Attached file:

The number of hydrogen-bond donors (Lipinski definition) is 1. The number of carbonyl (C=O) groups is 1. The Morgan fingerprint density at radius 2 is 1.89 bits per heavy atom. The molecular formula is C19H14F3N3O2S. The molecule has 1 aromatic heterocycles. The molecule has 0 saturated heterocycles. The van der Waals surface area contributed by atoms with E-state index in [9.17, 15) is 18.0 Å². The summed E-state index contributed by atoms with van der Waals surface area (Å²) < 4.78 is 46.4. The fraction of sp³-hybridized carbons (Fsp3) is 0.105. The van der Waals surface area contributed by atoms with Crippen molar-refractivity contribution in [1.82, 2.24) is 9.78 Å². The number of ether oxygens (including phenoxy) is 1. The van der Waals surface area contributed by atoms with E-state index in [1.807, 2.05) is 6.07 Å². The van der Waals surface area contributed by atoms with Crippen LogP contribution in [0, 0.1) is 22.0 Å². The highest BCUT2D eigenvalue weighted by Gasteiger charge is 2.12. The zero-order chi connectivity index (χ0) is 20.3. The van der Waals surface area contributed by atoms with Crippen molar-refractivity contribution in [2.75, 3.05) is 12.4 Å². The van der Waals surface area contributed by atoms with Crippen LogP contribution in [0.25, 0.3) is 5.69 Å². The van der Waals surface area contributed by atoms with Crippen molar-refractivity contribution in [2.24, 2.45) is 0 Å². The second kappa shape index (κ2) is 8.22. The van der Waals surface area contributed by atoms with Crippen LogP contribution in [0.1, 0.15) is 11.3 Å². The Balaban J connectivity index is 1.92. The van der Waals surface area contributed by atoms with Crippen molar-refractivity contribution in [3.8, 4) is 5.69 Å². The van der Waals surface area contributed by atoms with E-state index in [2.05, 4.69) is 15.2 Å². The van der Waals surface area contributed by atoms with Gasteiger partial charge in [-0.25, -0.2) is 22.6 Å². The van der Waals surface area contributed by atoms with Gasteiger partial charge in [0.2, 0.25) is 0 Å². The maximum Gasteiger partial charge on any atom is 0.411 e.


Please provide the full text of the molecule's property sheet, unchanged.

The number of hydrogen-bond donors (Lipinski definition) is 1. The number of carbonyl (C=O) groups is 1. The Morgan fingerprint density at radius 2 is 1.89 bits per heavy atom. The molecular formula is C19H14F3N3O2S. The molecule has 1 aromatic heterocycles. The molecule has 0 saturated heterocycles. The van der Waals surface area contributed by atoms with E-state index in [9.17, 15) is 18.0 Å². The summed E-state index contributed by atoms with van der Waals surface area (Å²) < 4.78 is 46.4. The fraction of sp³-hybridized carbons (Fsp3) is 0.105. The van der Waals surface area contributed by atoms with Crippen molar-refractivity contribution in [1.82, 2.24) is 9.78 Å². The number of ether oxygens (including phenoxy) is 1. The van der Waals surface area contributed by atoms with E-state index in [1.807, 2.05) is 6.07 Å². The van der Waals surface area contributed by atoms with Crippen LogP contribution in [0, 0.1) is 22.0 Å². The highest BCUT2D eigenvalue weighted by Gasteiger charge is 2.12. The zero-order chi connectivity index (χ0) is 20.3. The van der Waals surface area contributed by atoms with Crippen molar-refractivity contribution in [2.75, 3.05) is 12.4 Å². The van der Waals surface area contributed by atoms with Crippen LogP contribution in [0.25, 0.3) is 5.69 Å². The van der Waals surface area contributed by atoms with Crippen molar-refractivity contribution in [2.24, 2.45) is 0 Å². The second kappa shape index (κ2) is 8.22. The van der Waals surface area contributed by atoms with Crippen LogP contribution in [0.1, 0.15) is 11.3 Å². The Balaban J connectivity index is 1.92. The van der Waals surface area contributed by atoms with Crippen molar-refractivity contribution in [3.8, 4) is 5.69 Å². The van der Waals surface area contributed by atoms with E-state index in [2.05, 4.69) is 15.2 Å². The van der Waals surface area contributed by atoms with Gasteiger partial charge in [-0.25, -0.2) is 22.6 Å². The van der Waals surface area contributed by atoms with Gasteiger partial charge in [0.2, 0.25) is 0 Å². The maximum Gasteiger partial charge on any atom is 0.411 e.